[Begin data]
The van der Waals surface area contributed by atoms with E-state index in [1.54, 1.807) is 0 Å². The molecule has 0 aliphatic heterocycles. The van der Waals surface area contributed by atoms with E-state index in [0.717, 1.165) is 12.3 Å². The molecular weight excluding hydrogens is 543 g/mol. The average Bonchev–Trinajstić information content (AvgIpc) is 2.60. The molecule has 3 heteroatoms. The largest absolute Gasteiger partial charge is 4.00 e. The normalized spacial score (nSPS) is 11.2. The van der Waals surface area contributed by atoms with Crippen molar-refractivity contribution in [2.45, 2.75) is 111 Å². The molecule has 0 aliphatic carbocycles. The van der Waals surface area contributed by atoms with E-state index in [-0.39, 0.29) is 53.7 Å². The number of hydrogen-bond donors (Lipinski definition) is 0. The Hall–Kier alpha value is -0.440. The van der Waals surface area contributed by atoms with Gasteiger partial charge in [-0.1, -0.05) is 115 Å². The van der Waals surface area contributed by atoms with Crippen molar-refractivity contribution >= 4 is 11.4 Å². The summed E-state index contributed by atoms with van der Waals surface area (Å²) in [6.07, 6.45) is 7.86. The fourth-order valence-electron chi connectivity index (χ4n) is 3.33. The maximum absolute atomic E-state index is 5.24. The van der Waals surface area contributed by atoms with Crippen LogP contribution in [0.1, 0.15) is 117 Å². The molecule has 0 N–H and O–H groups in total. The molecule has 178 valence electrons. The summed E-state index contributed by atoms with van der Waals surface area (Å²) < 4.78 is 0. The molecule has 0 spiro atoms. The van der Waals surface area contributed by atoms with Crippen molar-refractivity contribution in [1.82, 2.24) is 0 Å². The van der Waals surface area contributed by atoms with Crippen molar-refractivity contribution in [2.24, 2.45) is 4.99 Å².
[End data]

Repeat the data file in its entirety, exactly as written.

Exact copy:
The van der Waals surface area contributed by atoms with E-state index in [1.54, 1.807) is 0 Å². The molecule has 0 aliphatic heterocycles. The van der Waals surface area contributed by atoms with E-state index in [0.717, 1.165) is 12.3 Å². The molecular weight excluding hydrogens is 543 g/mol. The average Bonchev–Trinajstić information content (AvgIpc) is 2.60. The molecule has 3 heteroatoms. The largest absolute Gasteiger partial charge is 4.00 e. The normalized spacial score (nSPS) is 11.2. The van der Waals surface area contributed by atoms with Crippen molar-refractivity contribution in [2.45, 2.75) is 111 Å². The molecule has 0 aliphatic carbocycles. The van der Waals surface area contributed by atoms with E-state index in [-0.39, 0.29) is 53.7 Å². The number of hydrogen-bond donors (Lipinski definition) is 0. The Hall–Kier alpha value is -0.440. The van der Waals surface area contributed by atoms with Gasteiger partial charge in [-0.1, -0.05) is 115 Å². The van der Waals surface area contributed by atoms with Crippen molar-refractivity contribution >= 4 is 11.4 Å². The summed E-state index contributed by atoms with van der Waals surface area (Å²) in [6.07, 6.45) is 7.86. The fourth-order valence-electron chi connectivity index (χ4n) is 3.33. The maximum absolute atomic E-state index is 5.24. The van der Waals surface area contributed by atoms with Crippen LogP contribution in [0.1, 0.15) is 117 Å². The molecule has 0 N–H and O–H groups in total. The molecule has 178 valence electrons. The summed E-state index contributed by atoms with van der Waals surface area (Å²) < 4.78 is 0. The molecule has 0 spiro atoms. The van der Waals surface area contributed by atoms with Crippen molar-refractivity contribution in [1.82, 2.24) is 0 Å². The van der Waals surface area contributed by atoms with Crippen molar-refractivity contribution in [2.24, 2.45) is 4.99 Å².